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The Evangelical Imagination

How Stories, Images & Metaphors Created a Culture in Crisis

Contemporary American evangelicalism is suffering from an identity crisis—and a lot of bad press.

In this book, acclaimed author Karen Swallow Prior examines evangelical history, both good and bad. By analyzing the literature, art, and popular culture that has surrounded evangelicalism, she unpacks some of the movement’s most deeply held concepts, ideas, values, and practices to consider what is Christian rather than merely cultural. The result is a clearer path forward for evangelicals amid their current identity crisis—and insight for others who want a deeper understanding of what the term evangelical means today.

Brought to life with color illustrations, images, and paintings, this book explores ideas including conversion, domesticity, empire, sentimentality, and more. In the end, it goes beyond evangelicalism to show us how we might be influenced by images, stories, and metaphors in ways we cannot always see.

“Provides plenty of fodder for those wishing to explore what evangelicalism is and reimagine what it might become. It’s an eye-opener.”
—Publishers Weekly

“Karen Swallow Prior is among the most helpful Christian literary critics writing today. . . . Prior offers an insightful work of love that aids a holy transformation of our imaginations.”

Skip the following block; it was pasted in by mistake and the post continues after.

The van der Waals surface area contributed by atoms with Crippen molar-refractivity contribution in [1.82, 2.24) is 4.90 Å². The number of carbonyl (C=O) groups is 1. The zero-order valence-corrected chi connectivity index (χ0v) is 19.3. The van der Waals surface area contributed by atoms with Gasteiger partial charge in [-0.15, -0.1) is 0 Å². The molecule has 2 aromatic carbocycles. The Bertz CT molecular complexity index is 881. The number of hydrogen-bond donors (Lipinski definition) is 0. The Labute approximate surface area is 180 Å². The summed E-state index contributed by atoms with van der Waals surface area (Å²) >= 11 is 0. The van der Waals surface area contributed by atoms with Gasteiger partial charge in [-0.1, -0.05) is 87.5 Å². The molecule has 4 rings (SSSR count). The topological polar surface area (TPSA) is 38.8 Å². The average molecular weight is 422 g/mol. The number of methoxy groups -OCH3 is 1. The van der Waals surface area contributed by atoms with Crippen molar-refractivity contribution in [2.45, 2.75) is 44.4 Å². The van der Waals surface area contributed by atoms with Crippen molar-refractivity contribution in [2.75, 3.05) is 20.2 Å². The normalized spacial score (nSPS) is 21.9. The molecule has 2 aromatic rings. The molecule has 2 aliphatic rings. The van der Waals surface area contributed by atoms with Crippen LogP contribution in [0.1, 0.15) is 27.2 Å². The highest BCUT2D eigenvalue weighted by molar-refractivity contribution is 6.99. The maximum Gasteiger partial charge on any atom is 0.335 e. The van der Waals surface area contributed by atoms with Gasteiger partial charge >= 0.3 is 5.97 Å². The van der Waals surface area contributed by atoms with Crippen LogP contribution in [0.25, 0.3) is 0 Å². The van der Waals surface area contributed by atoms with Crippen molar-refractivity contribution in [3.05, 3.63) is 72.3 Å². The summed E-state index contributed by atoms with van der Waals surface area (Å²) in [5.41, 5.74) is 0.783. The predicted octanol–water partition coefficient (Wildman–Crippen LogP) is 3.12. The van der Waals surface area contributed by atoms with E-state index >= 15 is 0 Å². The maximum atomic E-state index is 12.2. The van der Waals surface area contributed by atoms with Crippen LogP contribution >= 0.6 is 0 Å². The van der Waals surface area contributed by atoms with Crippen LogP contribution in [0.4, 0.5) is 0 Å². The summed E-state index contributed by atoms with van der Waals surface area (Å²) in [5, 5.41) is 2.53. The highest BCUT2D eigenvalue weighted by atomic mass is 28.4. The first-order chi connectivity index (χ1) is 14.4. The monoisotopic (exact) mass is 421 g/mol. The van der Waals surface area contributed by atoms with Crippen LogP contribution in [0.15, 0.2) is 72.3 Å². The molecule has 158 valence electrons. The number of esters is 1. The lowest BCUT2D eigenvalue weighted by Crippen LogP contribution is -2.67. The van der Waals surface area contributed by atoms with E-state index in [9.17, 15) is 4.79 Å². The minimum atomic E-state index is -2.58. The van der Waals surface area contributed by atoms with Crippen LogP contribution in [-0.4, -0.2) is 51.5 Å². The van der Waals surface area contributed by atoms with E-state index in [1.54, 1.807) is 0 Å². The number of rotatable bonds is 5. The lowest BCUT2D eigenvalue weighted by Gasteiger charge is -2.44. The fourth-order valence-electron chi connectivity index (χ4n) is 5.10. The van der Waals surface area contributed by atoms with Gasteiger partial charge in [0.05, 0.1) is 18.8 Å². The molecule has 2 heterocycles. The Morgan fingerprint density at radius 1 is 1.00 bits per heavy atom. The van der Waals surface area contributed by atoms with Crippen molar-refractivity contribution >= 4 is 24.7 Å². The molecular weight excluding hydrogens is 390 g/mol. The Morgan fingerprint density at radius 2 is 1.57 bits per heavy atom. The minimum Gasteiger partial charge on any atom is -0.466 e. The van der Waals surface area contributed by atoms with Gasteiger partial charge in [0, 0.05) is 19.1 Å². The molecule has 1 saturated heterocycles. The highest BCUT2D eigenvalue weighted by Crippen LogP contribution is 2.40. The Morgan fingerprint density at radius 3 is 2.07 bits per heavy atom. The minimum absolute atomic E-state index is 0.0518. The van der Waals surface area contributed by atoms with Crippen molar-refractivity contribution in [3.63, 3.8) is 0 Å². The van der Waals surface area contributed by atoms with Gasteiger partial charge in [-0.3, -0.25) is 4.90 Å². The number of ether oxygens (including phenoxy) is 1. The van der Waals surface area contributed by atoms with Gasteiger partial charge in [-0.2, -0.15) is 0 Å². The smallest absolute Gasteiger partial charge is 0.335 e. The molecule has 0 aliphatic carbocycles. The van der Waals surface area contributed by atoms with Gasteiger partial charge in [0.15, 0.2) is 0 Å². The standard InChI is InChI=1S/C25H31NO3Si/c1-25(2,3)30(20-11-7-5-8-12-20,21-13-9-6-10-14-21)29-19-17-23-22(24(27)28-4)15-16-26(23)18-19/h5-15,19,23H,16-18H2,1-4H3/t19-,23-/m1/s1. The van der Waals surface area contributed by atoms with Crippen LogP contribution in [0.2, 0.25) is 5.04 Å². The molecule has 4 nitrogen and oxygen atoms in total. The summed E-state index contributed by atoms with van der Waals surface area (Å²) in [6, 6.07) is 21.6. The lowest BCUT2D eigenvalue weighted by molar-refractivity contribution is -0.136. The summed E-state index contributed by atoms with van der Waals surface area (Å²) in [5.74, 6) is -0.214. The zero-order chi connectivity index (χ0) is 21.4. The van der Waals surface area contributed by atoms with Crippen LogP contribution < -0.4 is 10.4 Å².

—Tish Harrison Warren

The Evangelical Imagination is a marvelous book—thoughtful, elegantly written, literate, and timely.”
—Peter Wehner

“As an artist and follower of Jesus often falling into the gaps and fractures of the church and the world, I found this book to be a refreshing and eye-opening guide to navigating beyond the borderlands.”
—Makoto Fujimura

“Karen Swallow Prior wants evangelicals to think carefully about how they think, particularly to understand how much we as evangelicals take for granted in the metaphors we use, the assumptions we make, and the conventions we follow.”
—Mark Noll

“This is a crucial book for anyone who wants to bring every faculty—including the imagination—under the lordship of Christ.”
—Christopher Watkin

“Prior unmasks the often overlooked power of imagination.”
—Walter R. Strickland II

“If you think you’ve read everything on evangelical culture, think twice: The Evangelical Imagination will blow your mind!”
—Jessica Hooten Wilson

“If ‘examination is an act of love,’ as Karen Swallow Prior rightly asserts, then this important book is a loving examination of many of the received ideas, metaphors, and stories that evangelicals have inherited and that inform their worldview.”
—Malcolm Guite

“This eye-opening book calls on evangelicals to examine their fundamental assumptions and to shed their faith of unwanted elements more cultural and political than religious.”
—Henry Reichman